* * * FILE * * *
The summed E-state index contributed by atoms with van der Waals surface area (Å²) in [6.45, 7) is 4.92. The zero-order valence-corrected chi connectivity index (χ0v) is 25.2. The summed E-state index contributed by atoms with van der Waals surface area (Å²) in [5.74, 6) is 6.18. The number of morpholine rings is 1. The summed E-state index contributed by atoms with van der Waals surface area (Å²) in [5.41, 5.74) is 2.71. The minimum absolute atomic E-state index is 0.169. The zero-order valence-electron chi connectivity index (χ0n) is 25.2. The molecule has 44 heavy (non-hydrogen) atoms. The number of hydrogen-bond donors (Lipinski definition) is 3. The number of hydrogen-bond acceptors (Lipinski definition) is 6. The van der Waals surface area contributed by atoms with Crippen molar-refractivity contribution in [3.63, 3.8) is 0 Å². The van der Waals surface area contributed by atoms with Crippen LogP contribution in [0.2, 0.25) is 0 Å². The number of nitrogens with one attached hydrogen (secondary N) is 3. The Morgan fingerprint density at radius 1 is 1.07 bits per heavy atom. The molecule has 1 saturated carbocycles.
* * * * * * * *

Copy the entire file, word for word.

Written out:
The summed E-state index contributed by atoms with van der Waals surface area (Å²) in [6.45, 7) is 4.92. The zero-order valence-corrected chi connectivity index (χ0v) is 25.2. The summed E-state index contributed by atoms with van der Waals surface area (Å²) in [5.74, 6) is 6.18. The number of morpholine rings is 1. The summed E-state index contributed by atoms with van der Waals surface area (Å²) in [5.41, 5.74) is 2.71. The minimum absolute atomic E-state index is 0.169. The zero-order valence-electron chi connectivity index (χ0n) is 25.2. The molecule has 44 heavy (non-hydrogen) atoms. The number of hydrogen-bond donors (Lipinski definition) is 3. The number of hydrogen-bond acceptors (Lipinski definition) is 6. The van der Waals surface area contributed by atoms with Crippen molar-refractivity contribution in [3.63, 3.8) is 0 Å². The van der Waals surface area contributed by atoms with Crippen LogP contribution in [0.2, 0.25) is 0 Å². The number of nitrogens with one attached hydrogen (secondary N) is 3. The Morgan fingerprint density at radius 1 is 1.07 bits per heavy atom. The molecule has 1 saturated carbocycles.